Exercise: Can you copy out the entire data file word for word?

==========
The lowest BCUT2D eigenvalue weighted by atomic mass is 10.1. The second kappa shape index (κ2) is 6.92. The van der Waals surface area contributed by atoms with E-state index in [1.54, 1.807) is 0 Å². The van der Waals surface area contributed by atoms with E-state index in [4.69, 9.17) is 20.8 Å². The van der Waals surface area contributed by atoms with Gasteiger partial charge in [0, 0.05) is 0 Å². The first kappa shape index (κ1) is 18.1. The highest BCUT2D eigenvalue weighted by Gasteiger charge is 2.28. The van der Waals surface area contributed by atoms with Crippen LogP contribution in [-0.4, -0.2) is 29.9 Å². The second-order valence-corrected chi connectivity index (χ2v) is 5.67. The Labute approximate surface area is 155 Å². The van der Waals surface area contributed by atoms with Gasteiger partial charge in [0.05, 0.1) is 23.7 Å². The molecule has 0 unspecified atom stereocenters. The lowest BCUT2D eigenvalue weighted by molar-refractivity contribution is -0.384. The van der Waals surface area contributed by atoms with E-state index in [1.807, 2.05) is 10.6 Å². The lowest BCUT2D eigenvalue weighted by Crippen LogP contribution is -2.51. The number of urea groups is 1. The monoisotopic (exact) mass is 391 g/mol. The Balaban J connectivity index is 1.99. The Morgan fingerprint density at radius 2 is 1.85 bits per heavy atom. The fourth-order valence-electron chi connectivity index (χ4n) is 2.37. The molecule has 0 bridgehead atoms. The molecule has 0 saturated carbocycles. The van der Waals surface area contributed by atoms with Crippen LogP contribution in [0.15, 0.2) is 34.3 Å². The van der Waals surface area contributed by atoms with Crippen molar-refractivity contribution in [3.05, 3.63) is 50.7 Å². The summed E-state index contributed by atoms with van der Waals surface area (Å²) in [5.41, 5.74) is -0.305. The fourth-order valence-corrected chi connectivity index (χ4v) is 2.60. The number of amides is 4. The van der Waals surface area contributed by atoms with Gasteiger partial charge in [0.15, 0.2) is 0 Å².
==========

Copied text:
The lowest BCUT2D eigenvalue weighted by atomic mass is 10.1. The second kappa shape index (κ2) is 6.92. The van der Waals surface area contributed by atoms with E-state index in [1.54, 1.807) is 0 Å². The van der Waals surface area contributed by atoms with E-state index in [4.69, 9.17) is 20.8 Å². The van der Waals surface area contributed by atoms with Gasteiger partial charge in [0, 0.05) is 0 Å². The first kappa shape index (κ1) is 18.1. The highest BCUT2D eigenvalue weighted by Gasteiger charge is 2.28. The van der Waals surface area contributed by atoms with Crippen LogP contribution in [-0.4, -0.2) is 29.9 Å². The second-order valence-corrected chi connectivity index (χ2v) is 5.67. The Labute approximate surface area is 155 Å². The van der Waals surface area contributed by atoms with Gasteiger partial charge in [0.05, 0.1) is 23.7 Å². The molecule has 0 unspecified atom stereocenters. The lowest BCUT2D eigenvalue weighted by molar-refractivity contribution is -0.384. The van der Waals surface area contributed by atoms with E-state index in [1.807, 2.05) is 10.6 Å². The lowest BCUT2D eigenvalue weighted by Crippen LogP contribution is -2.51. The number of urea groups is 1. The monoisotopic (exact) mass is 391 g/mol. The Balaban J connectivity index is 1.99. The Morgan fingerprint density at radius 2 is 1.85 bits per heavy atom. The fourth-order valence-electron chi connectivity index (χ4n) is 2.37. The molecule has 0 bridgehead atoms. The molecule has 0 saturated carbocycles. The van der Waals surface area contributed by atoms with Crippen LogP contribution in [0.15, 0.2) is 34.3 Å². The van der Waals surface area contributed by atoms with Crippen molar-refractivity contribution in [3.05, 3.63) is 50.7 Å². The summed E-state index contributed by atoms with van der Waals surface area (Å²) in [5.41, 5.74) is -0.305. The fourth-order valence-corrected chi connectivity index (χ4v) is 2.60. The number of amides is 4. The van der Waals surface area contributed by atoms with Gasteiger partial charge in [0.15, 0.2) is 0 Å².